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Why it's important to listen to those with a stake in social security

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Good public services are co-designed with people who use them and people who provide them.  That way, at best, the design meets the needs and aspirations of the public - and leads to something feasible to deliver.

Disabled people have a particularly big stake in the social security system.  At SSAC we have recently met with people living with brain injury, people living with mental health challenges, disabled people more widely and disability organisations – because we want all our advice to Ministers on social security to be rooted in what disabled people (amongst others) think would make the service work well.

Our role is to advise Government on draft regulations and the specifics of how social security is delivered (not on the overall policy, which gets decided by Parliament). The specifics matter to people’s lives.  For instance, SSAC advised Government not to introduce ‘waiting days’ for Universal Credit, because they would leave people without income for an additional week.  Although Government did not accept our advice immediately, ultimately, when it was clear that others strongly supported our view, Government got rid of the waiting days.

Social Security Advisory Committee members Phil Jones, Seyi Obakin, Liz Sayce, Carl Emmerson and Victoria Todd during a visit to Headway.

Some of our discussions with disabled people have been about current Government proposals for people ‘migrating’ from existing benefits (like ESA, JSA or tax credits) on to Universal Credit - and we have recently sent our advice on that to the Secretary of State, who will publish it alongside the Government’s response and the regulations, with any changes made on the basis of our advice.

But people also talked to us about how the social security system works for them and how it could work better.  Several themes emerged.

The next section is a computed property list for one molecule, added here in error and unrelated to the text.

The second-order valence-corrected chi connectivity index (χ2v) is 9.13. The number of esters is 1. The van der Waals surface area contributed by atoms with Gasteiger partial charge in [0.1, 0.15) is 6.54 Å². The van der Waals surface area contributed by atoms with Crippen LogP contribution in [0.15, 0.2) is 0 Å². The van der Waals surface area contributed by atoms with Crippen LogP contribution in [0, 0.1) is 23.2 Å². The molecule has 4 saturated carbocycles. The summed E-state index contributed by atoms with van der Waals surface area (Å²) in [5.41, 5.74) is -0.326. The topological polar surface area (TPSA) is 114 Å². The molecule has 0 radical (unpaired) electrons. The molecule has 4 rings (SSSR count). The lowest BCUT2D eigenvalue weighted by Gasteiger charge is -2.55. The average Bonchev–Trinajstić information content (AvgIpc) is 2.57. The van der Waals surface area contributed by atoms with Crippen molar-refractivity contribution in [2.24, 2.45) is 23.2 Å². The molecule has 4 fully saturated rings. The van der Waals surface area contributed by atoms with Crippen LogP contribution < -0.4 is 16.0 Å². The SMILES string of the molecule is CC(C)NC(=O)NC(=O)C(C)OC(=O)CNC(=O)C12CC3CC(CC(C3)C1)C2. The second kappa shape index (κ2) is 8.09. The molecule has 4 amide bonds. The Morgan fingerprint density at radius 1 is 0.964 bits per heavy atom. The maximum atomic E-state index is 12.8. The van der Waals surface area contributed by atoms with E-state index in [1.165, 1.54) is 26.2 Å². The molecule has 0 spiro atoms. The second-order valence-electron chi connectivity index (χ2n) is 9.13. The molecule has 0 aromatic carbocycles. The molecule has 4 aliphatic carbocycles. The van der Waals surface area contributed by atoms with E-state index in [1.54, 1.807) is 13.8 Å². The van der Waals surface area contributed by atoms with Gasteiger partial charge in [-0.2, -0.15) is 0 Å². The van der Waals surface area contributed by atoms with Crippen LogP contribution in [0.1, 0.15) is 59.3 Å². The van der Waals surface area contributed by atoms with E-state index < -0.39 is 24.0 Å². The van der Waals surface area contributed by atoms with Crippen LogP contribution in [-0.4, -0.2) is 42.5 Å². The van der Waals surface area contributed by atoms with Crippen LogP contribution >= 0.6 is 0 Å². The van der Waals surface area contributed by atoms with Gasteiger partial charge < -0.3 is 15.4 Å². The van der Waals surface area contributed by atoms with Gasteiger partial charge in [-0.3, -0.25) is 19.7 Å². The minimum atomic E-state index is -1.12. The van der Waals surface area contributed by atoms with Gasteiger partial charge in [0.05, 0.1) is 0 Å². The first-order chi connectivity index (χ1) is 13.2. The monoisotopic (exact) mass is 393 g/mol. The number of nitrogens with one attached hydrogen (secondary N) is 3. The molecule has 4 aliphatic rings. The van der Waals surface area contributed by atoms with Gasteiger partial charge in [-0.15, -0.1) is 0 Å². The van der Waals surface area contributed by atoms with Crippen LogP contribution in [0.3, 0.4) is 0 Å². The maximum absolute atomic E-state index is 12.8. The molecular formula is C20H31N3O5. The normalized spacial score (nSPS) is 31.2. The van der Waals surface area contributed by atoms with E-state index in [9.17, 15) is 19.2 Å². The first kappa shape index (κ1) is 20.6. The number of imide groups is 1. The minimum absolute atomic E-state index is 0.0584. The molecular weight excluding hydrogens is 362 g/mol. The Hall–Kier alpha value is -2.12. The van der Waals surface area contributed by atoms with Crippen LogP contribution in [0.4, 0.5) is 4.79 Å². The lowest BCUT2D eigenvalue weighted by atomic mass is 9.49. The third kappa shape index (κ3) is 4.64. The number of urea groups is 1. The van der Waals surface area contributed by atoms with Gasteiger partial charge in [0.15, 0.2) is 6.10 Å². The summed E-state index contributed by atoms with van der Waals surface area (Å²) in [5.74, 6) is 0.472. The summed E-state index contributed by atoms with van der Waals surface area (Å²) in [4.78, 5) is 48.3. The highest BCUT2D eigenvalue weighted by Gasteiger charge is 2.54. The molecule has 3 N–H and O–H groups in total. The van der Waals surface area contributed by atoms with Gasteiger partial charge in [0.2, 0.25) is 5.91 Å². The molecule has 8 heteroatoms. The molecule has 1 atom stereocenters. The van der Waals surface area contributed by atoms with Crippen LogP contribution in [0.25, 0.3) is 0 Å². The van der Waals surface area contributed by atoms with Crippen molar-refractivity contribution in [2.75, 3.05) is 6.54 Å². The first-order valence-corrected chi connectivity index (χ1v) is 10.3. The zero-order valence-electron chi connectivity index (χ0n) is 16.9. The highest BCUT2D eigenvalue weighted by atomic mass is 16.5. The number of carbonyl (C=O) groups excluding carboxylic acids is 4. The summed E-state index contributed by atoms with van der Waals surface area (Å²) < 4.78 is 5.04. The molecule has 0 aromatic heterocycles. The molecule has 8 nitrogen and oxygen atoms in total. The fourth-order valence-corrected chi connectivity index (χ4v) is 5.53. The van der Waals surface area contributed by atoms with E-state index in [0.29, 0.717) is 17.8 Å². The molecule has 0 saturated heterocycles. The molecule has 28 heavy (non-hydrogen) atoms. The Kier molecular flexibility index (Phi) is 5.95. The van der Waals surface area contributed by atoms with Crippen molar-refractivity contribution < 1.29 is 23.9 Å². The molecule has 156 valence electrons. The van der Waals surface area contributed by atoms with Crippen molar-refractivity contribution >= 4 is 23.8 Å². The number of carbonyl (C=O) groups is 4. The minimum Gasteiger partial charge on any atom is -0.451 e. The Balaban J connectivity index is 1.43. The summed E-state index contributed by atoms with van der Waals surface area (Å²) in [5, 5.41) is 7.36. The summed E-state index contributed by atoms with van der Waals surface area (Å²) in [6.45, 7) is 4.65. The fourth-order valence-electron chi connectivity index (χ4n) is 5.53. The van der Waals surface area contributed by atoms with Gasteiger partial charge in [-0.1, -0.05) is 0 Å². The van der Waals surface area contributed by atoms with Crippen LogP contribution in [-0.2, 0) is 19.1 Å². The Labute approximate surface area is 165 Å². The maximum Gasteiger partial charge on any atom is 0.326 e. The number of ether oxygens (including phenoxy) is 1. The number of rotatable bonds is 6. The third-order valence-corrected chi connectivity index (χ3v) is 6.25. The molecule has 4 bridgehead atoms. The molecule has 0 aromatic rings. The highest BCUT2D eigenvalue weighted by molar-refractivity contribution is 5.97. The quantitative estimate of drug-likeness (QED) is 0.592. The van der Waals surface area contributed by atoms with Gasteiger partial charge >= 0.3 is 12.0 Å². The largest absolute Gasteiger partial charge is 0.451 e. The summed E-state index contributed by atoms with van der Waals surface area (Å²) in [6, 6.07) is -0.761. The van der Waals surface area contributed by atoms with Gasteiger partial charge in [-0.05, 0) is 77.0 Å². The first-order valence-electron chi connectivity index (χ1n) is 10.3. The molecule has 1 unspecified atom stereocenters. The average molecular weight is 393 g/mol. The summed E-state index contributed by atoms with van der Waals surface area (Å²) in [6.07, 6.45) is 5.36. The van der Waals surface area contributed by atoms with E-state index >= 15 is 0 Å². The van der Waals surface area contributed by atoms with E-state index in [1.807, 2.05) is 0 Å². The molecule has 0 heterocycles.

Firstly, staff attitudes matter. One person told us that the first person she encountered at DWP was really helpful and empathised with what she was going through (having an injury and being newly out of work). This made a huge difference to how she felt: she came out feeling encouraged that her life was not over, that someone was listening, that there might be ways forward.  But the next staff member she met left her feeling as though she was under suspicion of faking the extent of her impairment.  The word she used was ‘humiliated’.  Others we talked with echoed this feeling.

Some of this feeling may be about the way benefit assessments are designed to gauge the extent of functional limitations.  Some people told us that in order to show that you need support, it is necessary to emphasise how bad your impairment is, on your bad days – which can feel very dispiriting.  But if instead you stress everything you are doing to try to stay active it can seem to undermine your case for support: the fear is you will not be seen as ‘needy’ enough.

When disabled people developed the concept of ‘independent living’ the key was that to live independent and fulfilling lives, you often need support.  Without that support (for instance, in the form of Personal Independence Payment for traveling, or social care to fund personal assistants), independent living becomes impossible: you may no longer be able to go out, see family and friends, or get to college or work.  A strong grounding in these principles of independent living, we were advised, could help spread the good experiences that some disabled people had had with DWP to the system more broadly.

A second theme was recognition of difference.  As one person put it to us ‘I sometimes feel like shaving my head so people can see my scar – that way they may understand that I do have an impairment’.  It is easier for work coaches to understand the impact of highly visible impairments than less obvious experiences like brain injury or mental health conditions.  People suggested that some form of specialisation might help – so that, for instance, a work coach or Disability Employment Advisor could consult with a specialist in brain injury (or other conditions), perhaps at regional levels – where those specialists would liaise with organisations led by people with that particular lived experience.

Our recent consultation on Universal Credit received a record number of responses, many from individual disabled people, as well as disability organisations.  These helped us formulate our advice to Government.  And we look forward to further visits and meetings with disabled people in the future.

Many thanks to Headway, Disability Rights UK, Mind and the Disability Benefits Consortium for hosting our recent visits; and to everyone who took the time to respond to our recent consultation.

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